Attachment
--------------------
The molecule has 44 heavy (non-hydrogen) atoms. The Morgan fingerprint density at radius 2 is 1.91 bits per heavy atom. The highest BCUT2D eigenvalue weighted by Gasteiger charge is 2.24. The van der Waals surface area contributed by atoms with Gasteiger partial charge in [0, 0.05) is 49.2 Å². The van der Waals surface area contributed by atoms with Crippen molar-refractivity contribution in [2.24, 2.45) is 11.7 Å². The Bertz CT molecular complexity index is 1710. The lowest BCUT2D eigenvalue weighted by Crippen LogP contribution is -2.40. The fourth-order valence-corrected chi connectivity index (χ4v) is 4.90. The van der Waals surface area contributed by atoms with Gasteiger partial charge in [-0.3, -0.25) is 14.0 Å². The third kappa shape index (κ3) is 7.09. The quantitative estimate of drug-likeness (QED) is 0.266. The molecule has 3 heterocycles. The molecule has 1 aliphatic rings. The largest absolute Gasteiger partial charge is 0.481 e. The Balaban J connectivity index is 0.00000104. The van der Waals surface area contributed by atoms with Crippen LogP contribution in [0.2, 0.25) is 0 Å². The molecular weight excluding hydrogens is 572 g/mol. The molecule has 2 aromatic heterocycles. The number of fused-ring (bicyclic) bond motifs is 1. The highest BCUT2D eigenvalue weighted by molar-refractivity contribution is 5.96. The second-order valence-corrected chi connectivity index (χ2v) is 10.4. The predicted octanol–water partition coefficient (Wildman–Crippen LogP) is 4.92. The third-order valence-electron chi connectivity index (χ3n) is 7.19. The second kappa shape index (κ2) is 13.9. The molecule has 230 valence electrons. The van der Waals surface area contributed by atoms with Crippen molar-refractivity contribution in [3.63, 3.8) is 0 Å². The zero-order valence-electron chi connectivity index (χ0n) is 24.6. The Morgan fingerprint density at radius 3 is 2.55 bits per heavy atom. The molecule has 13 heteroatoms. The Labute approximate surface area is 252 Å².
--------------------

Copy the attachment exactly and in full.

The molecule has 44 heavy (non-hydrogen) atoms. The Morgan fingerprint density at radius 2 is 1.91 bits per heavy atom. The highest BCUT2D eigenvalue weighted by Gasteiger charge is 2.24. The van der Waals surface area contributed by atoms with Gasteiger partial charge in [0, 0.05) is 49.2 Å². The van der Waals surface area contributed by atoms with Crippen molar-refractivity contribution in [2.24, 2.45) is 11.7 Å². The Bertz CT molecular complexity index is 1710. The lowest BCUT2D eigenvalue weighted by Crippen LogP contribution is -2.40. The fourth-order valence-corrected chi connectivity index (χ4v) is 4.90. The van der Waals surface area contributed by atoms with Gasteiger partial charge in [-0.3, -0.25) is 14.0 Å². The third kappa shape index (κ3) is 7.09. The quantitative estimate of drug-likeness (QED) is 0.266. The molecule has 3 heterocycles. The molecule has 1 aliphatic rings. The largest absolute Gasteiger partial charge is 0.481 e. The Balaban J connectivity index is 0.00000104. The van der Waals surface area contributed by atoms with Crippen LogP contribution in [0.2, 0.25) is 0 Å². The molecular weight excluding hydrogens is 572 g/mol. The molecule has 2 aromatic heterocycles. The number of fused-ring (bicyclic) bond motifs is 1. The highest BCUT2D eigenvalue weighted by molar-refractivity contribution is 5.96. The second-order valence-corrected chi connectivity index (χ2v) is 10.4. The predicted octanol–water partition coefficient (Wildman–Crippen LogP) is 4.92. The third-order valence-electron chi connectivity index (χ3n) is 7.19. The second kappa shape index (κ2) is 13.9. The molecule has 230 valence electrons. The van der Waals surface area contributed by atoms with Crippen molar-refractivity contribution in [3.63, 3.8) is 0 Å². The zero-order valence-electron chi connectivity index (χ0n) is 24.6. The Morgan fingerprint density at radius 3 is 2.55 bits per heavy atom. The molecule has 13 heteroatoms. The Labute approximate surface area is 252 Å².